2000 led to significantly fewer cryptosporidiosis cases in
the first half of the year with no significant change in the
second half of the year. We estimate a reduction in report-
ed cases of 905 per year or ≈6,770 cases in the communi-
ty each year. These findings indicate that regulations such
as those implemented in England and Wales can have a
significant public health benefit in reducing cases of
This research was supported by grants from the Wellcome
Trust (073122/Z/03/Z) and the England and Wales Drinking
Water Inspectorate (DWI 70/2/201).
Dr Lake is a lecturer in environmental sciences at the
University of East Anglia. His research interests include environ-
ment and human health, climate change, and health and geo-
graphic information systems.
1. Health Protection Agency. Cryptosporidium laboratory reports
England and Wales, All identifications, 1986–2005. 2005 [cited
2006 May 1]. Available from http://www.hpa.org.uk/infections/
2. Lloyd A, Drury D. Continuous monitoring for Cryptosporidium—a
novel approach to public health protection. Water Sci Technol.
3. Sopwith W, Regan M, Osborn K, Chalmers R. The changing epi-
demiology of cryptosporidiosis in North West England. Epidemiol
4. Curriero FC, Patz JA, Rose JB, Lele S. The association between
extreme precipitation and waterborne disease outbreaks in the
United States, 1948–1994. Am J Public Health. 2001; 91:1172–4.
5. Lake IR, Bentham CG, Kovats RS, Nichols G. Effects of weather
and river flow on cryptosporidiosis. J Water Health. 2005;3:469–74.
6. Environment Agency. The environmental impact of the foot and
mouth disease outbreak: an interim assessment. Bristol (UK): The
7. Hunter PR, Swift L, Chalmers RM, Syed Q, Hughes LS,
Woodhouse S. Foot and mouth disease and cryptosporidiosis: pos-
sible interaction between two emerging infectious diseases. Emerg
Infect Dis. 2003;9:109–12.
8. Smerdon WJ, Nichols T, Chalmers RM, Heine H, Reacher MH,
Foot and mouth disease in livestock and reduced cryptosporidiosis
in humans, England and Wales. Emerg Infect Dis. 2003;9:22–8.
9. Strachan NJC, Ogden ID, Smith-Palmer A, Jones K. Foot and
mouth epidemic reduces cases of human cryptosporidiosis in
Scotland. J Infect Dis. 2003;188:783–6.
10. Health Protection Agency. Foreign travel-associated illness;
England, Wales, and Northern Ireland—annual report 2005.
London: Health Protection Agency; 2005.
11. Adak GK, Long SM, O’Brien SJ. Trends in indigenous foodborne
disease and deaths, England and Wales: 1992 to 2000. Gut.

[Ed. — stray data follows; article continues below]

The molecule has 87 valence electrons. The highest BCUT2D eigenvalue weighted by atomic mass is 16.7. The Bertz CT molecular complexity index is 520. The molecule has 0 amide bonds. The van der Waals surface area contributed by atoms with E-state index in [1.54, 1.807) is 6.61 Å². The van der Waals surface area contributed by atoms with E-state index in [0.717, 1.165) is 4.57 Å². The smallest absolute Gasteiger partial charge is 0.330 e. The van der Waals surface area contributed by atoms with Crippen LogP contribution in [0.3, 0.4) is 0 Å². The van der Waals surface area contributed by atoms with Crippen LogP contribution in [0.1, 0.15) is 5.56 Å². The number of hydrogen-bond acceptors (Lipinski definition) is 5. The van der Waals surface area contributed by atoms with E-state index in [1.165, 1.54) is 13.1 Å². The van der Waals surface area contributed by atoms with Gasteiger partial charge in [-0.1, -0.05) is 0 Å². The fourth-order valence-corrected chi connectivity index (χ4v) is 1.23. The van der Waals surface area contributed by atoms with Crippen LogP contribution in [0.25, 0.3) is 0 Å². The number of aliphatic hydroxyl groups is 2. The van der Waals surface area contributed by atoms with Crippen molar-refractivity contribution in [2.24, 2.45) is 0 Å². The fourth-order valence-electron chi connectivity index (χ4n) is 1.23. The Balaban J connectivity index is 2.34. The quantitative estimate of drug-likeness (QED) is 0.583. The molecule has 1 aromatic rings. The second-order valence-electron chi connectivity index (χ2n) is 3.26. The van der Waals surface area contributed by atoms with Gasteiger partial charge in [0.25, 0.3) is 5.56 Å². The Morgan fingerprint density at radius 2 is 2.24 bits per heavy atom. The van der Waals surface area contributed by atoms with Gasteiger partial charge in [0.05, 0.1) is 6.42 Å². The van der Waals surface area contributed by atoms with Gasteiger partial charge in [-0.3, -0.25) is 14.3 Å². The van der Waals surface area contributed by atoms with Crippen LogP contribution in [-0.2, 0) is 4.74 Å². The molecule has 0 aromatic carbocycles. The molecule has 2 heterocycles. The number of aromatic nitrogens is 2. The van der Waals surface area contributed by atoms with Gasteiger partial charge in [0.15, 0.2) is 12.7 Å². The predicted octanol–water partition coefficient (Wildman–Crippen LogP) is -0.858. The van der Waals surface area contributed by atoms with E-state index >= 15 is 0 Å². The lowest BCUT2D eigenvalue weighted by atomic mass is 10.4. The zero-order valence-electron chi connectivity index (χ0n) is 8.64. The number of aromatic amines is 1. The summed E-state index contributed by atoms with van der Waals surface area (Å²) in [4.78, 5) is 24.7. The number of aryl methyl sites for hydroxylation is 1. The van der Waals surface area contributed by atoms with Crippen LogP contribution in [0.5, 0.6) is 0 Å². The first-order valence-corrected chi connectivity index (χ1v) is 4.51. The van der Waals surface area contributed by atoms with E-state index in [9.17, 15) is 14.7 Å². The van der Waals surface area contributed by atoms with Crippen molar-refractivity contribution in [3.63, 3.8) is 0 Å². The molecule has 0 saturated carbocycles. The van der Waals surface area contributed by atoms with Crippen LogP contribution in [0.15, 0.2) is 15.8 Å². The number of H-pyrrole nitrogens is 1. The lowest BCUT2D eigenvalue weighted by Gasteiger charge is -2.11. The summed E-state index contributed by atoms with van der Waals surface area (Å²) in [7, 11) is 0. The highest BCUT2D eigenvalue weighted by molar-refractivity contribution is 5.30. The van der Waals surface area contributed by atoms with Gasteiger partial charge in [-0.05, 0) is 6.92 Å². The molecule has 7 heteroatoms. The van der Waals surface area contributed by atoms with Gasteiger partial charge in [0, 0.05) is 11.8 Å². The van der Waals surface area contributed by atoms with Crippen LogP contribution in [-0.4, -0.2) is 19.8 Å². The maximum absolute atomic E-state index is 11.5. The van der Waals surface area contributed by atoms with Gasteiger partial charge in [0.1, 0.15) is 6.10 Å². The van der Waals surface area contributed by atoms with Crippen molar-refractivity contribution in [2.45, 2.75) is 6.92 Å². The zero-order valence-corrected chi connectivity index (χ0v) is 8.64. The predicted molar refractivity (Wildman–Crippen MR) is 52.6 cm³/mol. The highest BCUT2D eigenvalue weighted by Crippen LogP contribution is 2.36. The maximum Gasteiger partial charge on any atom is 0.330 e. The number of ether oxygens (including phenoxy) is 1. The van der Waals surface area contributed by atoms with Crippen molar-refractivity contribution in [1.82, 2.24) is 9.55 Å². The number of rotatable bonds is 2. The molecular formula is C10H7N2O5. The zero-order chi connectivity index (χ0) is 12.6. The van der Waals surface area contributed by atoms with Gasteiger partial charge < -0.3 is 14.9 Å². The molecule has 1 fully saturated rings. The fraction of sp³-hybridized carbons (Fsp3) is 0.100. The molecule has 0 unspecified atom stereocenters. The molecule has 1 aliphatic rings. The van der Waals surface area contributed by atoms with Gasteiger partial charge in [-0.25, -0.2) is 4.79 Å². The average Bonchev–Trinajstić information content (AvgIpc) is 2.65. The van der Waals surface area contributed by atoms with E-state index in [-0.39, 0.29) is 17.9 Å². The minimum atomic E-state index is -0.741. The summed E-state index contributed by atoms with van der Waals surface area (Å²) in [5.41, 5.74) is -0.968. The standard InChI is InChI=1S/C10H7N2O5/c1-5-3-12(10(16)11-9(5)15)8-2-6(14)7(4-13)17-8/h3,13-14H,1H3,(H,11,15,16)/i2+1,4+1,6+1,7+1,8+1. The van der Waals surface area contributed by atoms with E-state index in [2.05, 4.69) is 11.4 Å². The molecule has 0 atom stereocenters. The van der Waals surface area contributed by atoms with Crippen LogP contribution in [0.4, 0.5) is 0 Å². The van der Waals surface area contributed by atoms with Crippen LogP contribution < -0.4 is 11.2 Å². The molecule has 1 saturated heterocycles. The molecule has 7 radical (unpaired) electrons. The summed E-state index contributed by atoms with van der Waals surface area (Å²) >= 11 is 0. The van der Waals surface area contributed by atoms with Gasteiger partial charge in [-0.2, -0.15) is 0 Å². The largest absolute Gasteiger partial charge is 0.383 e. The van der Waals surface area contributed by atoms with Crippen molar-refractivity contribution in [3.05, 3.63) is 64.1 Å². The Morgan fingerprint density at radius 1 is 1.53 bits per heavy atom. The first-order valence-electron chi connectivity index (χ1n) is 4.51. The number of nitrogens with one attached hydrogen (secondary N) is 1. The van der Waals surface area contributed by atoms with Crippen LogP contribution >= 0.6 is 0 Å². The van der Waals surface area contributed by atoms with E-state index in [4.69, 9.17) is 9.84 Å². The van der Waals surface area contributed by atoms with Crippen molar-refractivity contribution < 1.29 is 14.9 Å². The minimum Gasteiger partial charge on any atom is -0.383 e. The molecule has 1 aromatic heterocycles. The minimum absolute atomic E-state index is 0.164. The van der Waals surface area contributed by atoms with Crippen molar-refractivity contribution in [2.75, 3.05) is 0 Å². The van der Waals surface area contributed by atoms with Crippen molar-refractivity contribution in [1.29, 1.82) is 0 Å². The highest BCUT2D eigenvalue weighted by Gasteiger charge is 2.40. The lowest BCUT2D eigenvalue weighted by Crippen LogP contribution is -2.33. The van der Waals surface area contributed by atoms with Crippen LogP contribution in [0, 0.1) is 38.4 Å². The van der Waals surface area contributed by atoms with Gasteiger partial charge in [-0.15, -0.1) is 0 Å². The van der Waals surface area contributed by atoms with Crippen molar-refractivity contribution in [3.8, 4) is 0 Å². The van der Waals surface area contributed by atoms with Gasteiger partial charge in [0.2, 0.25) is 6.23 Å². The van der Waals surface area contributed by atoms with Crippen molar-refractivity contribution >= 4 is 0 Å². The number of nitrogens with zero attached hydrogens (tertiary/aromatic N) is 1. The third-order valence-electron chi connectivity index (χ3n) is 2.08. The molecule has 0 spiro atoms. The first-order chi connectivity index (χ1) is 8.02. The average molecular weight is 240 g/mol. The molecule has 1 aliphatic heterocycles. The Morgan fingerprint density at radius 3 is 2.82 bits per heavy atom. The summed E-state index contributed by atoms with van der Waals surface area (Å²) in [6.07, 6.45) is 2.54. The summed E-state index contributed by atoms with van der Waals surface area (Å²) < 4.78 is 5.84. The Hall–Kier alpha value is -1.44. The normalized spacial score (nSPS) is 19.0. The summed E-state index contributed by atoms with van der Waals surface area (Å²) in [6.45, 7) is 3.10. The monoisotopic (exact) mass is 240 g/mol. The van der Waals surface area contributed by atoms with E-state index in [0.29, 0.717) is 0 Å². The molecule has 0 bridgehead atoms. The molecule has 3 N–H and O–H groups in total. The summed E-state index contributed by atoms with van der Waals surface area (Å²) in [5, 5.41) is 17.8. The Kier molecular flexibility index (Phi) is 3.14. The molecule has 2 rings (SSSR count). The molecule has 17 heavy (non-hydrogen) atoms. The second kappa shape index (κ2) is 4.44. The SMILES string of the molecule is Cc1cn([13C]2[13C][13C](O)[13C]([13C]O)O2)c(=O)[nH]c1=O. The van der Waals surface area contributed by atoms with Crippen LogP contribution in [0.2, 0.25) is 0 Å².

12. Chappell CL, Okhuysen PC, Sterling CR, Wang C, Jakubowski W,
Dupont HL. Infectivity of Cryptosporidium parvum in healthy
adults with pre-existing anti-C. parvum serum immunoglobulin G.
Am J Trop Med Hyg. 1999;60:157–64.
13. Frost FJ, Roberts M, Kunde TR, Craun G, Tollestrup K, Harter L, et
al. How clean must our drinking water be: the importance of protec-
tive immunity. J Infect Dis. 2005;191:809–14.
Address for correspondence: Iain R. Lake, School of Environmental
Sciences, University of East Anglia, Norwich, NR4 7TJ, UK;
Cryptosporidiosis Decline, England and Wales
Use of trade names is for identification only and does not imply
endorsement by the Public Health Service or by the U.S.
Department of Health and Human Services.
All those years–almost a hundred–
the farm had hard water.
Hard orange. Buckets lined in orange.
Sink and tub and toilet, too,
once they got running water.
And now, in less than a lifetime,
just by changing the well's location,
in the same yard, mind you,
the water's soft, clear, delicious to drink.
All those years to shake your head over.
Look how sweet life has become;
you can see it in the couple who live here,
their calmness as they sit at their table,
the beauty as they offer you new water to drink.
Copyright 2006 by Sharon Chmielarz. Reprinted by permission of the author through American Life in Poetry, an initiative of Ted Kooser,
the 2004-2006 poet laureate consultant in poetry to the Library of Congress; the American Life in Poetry project is supported by The Poetry
Foundation, The Library of Congress, and the Department of English at the University of Nebraska-Lincoln. Ms Chmielarz's most recent
collection of poems is "The Rhubarb King," Loonfeather Press, 2006.